Back-Seat Driver

Sacramento State wants to shuttle students to campus in driverless robot buses

Mayor Darrell Steinberg, Rep. Doris Matsui and Kings owner Vivek Ranadivé say they want Sacramento to be a leader in testing driverless cars.
Mayor Darrell Steinberg, Rep. Doris Matsui and Kings owner Vivek Ranadivé say they want Sacramento to be a leader in testing driverless cars.

Sacramento State students may be among the first people in the capital region to take a ride on the robot car revolution, if a handful of local leaders can turn a recent brainstorm into reality.

University, transit and city transportation officials have begun talking about setting up an autonomous shuttle bus system to ferry students between campus and the 65th Street light rail station a mile away.

The idea, first reported by the State Hornet student newspaper, is in its early stages, with plenty of hurdles, including the fact that it is not yet legal in California to operate an autonomous vehicle on city streets unless there is someone sitting in the driver’s seat ready to take over, in case something goes wrong.

University transportation chief Tony Lucas said his group plans to make a pitch early in 2018 to tech firms for help in figuring out how to put a shuttle system together.

SacRT already runs regular shuttle buses – with drivers – between the station and campus. Those shuttles sometimes get stuck in heavy traffic on Folsom Boulevard while entering campus at State University Drive.

Lucas said the robot shuttles could avoid a lot of that traffic by taking a shortcut through Hornet Tunnel, a route that regular buses cannot use.

It’s not just about saving a few minutes getting to campus, Lucas said. “It provides our engineering and computer science and transportation engineering students opportunities to study an autonomous vehicle project in operation. This is a significant advantage to students. This is going to be the wave of the future.”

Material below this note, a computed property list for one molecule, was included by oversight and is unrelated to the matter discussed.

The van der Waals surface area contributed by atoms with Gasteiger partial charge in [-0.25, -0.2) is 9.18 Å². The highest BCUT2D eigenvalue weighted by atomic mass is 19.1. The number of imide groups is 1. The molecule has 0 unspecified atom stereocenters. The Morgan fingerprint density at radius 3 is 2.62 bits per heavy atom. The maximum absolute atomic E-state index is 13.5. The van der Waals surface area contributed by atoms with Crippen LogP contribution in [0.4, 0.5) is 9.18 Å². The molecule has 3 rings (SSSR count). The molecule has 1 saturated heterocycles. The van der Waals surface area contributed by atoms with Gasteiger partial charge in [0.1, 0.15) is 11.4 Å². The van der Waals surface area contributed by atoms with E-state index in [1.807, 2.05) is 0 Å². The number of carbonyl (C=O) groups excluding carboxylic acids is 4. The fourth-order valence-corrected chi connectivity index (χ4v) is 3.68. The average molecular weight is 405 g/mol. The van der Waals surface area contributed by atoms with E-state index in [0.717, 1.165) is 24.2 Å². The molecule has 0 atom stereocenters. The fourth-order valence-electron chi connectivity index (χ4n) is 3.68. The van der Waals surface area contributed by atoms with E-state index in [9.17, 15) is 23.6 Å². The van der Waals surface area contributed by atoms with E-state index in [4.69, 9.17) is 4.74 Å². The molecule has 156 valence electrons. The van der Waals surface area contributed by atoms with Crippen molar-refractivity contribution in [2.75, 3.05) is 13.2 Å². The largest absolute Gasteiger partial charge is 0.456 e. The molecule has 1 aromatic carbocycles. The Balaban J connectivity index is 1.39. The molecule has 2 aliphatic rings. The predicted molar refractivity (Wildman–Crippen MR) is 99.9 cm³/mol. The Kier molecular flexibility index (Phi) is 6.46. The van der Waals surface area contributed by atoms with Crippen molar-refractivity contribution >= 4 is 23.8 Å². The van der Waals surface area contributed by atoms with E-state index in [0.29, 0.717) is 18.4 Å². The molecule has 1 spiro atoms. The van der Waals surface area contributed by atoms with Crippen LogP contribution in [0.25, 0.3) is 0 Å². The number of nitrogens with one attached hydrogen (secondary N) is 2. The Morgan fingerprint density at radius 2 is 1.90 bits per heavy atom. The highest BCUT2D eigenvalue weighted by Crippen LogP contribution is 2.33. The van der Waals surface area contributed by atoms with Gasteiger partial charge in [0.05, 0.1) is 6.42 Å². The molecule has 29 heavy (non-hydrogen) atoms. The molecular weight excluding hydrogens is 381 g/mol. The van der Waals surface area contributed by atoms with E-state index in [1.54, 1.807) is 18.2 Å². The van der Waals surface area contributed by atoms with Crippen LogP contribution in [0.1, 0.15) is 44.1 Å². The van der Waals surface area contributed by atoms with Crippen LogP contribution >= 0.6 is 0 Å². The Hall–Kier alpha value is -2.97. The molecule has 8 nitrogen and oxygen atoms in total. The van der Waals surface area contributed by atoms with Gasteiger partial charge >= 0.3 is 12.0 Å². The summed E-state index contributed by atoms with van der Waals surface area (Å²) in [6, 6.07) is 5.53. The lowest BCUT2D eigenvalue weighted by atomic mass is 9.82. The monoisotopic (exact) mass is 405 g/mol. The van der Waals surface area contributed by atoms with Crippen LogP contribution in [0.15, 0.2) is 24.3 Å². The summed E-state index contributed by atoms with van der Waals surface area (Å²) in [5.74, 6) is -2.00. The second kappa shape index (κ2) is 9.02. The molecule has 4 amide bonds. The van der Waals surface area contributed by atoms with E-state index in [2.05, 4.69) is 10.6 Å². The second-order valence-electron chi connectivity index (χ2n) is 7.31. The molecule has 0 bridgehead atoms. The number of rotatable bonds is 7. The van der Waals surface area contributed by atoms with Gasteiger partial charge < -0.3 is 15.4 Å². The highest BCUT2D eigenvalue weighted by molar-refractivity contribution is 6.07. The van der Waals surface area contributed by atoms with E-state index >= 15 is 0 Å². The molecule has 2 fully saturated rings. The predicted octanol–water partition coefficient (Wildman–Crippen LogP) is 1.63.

University leaders also say they want to play a bigger role in the community. They no longer see their campus as an island, separated from the rest of Sacramento. “We are the university in Sacramento and the capital,” Lucas said. “We look geographically separated from the city, but we want to be part of the city. We want to work with the city.”

Finally, Sacramento State has a parking problem and a congestion problem. The more students who use transit, the better.

Mark Lonergan, operations chief at Sacramento Regional Transit, which runs light rail, agrees with Lucas that the transportation world could soon be dramatically changed by new technology and it would be good for Sacramento to be up front in figuring out what works. “We want to be a community that wants to try things. It is in that spirit that we will try to do this.”

City officials have joined in the talks.

“Our management has made it clear we want Sacramento to be a test bed for this technology as long as we can do it in a safe way,” city transportation planner Fedolia Harris said. “A lot of people travel between that station and campus, so the population is there, ready.”

Sac State, SacRT and the city will get advice from a new incubator for transportation experiments, called Civic Lab, run by the Sacramento Area Council of Governments.

Currently, it is illegal for companies to test autonomous vehicles in California without someone sitting in the driver’s seat. That is about to change. The state Department of Motor Vehicles is finalizing new regulations that officials say will be in place next year, allow for testing of driverless vehicles on city streets.

Tony Bizjak: 916-321-1059, @TonyBizjak